American health care is mired in rules and practices that make it difficult to improve access. Compared to other developed countries, American patients experience under-services, increased costs, and a high risk of not getting the care they need.
Some of the fixes are obvious. States must continue to expand Medicaid under the Affordable Care Act, for example, and the federal government must address physician shortages by lowering barriers to overseas-trained docs.
One idea that practically doesn’t make it to the list of opportunities to improve health care: standardization. Mergers and acquisitions generally have a bad reputation – in the medical world. It has resulted in fewer hospital systems and other businesses providing services, as well as fewer insurance companies paying the bills. Mergers are regularly blamed for reducing competition, increasing costs to consumers and, over time, limiting access to life-saving products and services.
However, not every health care deal is automatically bad, and Chicago could be the location for a good deal in a fast-growing part of the industry that needs to expand to realize its potential in serving hard-to-reach populations.
Chicago-based VillageMD (its main office is in the South Loop), backed by Walgreens, has agreed to pay Summit Health, which operates CityMD, nearly $9 billion. The deal follows a similar series of announcements from rival retailers CVS, Walmart and Amazon, which are also expanding healthcare capabilities through acquisitions and inward investment.
Momentum was building. For two decades, major retail chains have invested heavily in providing convenient and effective healthcare. Located in pharmacies, grocery stores, and “big box” stores, networks like CVS’s MinuteClinics offer care from nurse practitioners or physician assistants for relatively minor health problems. Patients can come in in the evenings or on weekends, times when most people don’t have to miss work, knowing in advance how much a visit will cost.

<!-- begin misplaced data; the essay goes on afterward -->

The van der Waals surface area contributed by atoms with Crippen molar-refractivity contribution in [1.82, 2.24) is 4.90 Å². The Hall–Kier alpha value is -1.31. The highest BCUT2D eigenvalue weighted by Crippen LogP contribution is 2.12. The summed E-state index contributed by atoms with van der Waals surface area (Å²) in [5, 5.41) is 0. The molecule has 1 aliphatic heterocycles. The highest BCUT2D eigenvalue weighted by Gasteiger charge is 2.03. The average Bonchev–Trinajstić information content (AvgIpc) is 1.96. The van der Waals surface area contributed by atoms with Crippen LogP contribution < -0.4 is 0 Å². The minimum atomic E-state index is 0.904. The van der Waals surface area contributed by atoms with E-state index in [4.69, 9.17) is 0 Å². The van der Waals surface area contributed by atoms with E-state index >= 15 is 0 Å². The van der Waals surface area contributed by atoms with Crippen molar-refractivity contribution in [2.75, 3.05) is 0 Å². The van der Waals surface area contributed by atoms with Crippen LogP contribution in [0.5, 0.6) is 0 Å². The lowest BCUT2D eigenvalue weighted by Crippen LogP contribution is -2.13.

At the same time, chains are pushing into primary care for more serious conditions, making doctors available at stand-alone outlets, or via phone and virtual appointments.
Dedicating more retail space to personal health and wellness makes sense for brick-and-mortar chains, as consumers increasingly shop online for pharmaceuticals, groceries, diapers, makeup, and the like. The COVID-19 pandemic has accelerated the trend, and also made clear that major retailers, who have provided millions of vaccines, are becoming critical to providing care.
The primary care market in the United States is said to be worth about $260 billion, and it is understandable that treating patients like shoppers does not sit well with the established American medical establishment. Physician groups over the years have wondered if retail-owned clinics and offices are undermining the quality of care, overprescribing antibiotics, or disrupting doctor-patient relationships.
Research indicates The worst fears are unfounded.
Conversely, by providing same-day appointments after work or on weekends not far from home, retailers are reaching many patients who would otherwise forgo service altogether. Retail healthcare tends to attract patients who are younger than average and who often do not have regular primary care providers. Quality of service is generally about the same compared to other settings, and increasingly, retail chains are partnering with hospitals and health systems.
When the retail healthcare boom began two decades ago, some analysts thought the result would be lower costs, fewer emergency room visits, and greater accessibility in poor, rural areas where care is scarce. These benefits did not materialize to the extent expected.
There’s some evidence that costs are higher in general, mainly because more patients who wouldn’t get any service are now getting it — which is a positive development, from our point of view. Also, growth to date has been concentrated in relatively affluent urban areas, and the rate of emergency room visits for non-emergency conditions has not changed much because of these new options.
Give it time.
Consumers would love to have more choices about where they get help when they need it, and the growth potential is huge. A recent report from financial giant Bain and Co. that non-traditional companies could capture up to a third of the US primary care market by 2030. Along with the expansion of virtual care, including telemedicine and other fast-growing technologies, permanent gaps are finally being closed.
VillageMD claims that health care costs are generally inflated because a very high percentage of resources are devoted to mitigating the impact of chronic conditions and a very low percentage to preventing them from occurring in the first place. We hope to see this Chicago company, and other similar innovative retailers, pioneer new locations, strike new deals and expand the services they offer to consumers.
The result, we believe, will be more and better care for Americans in the future.
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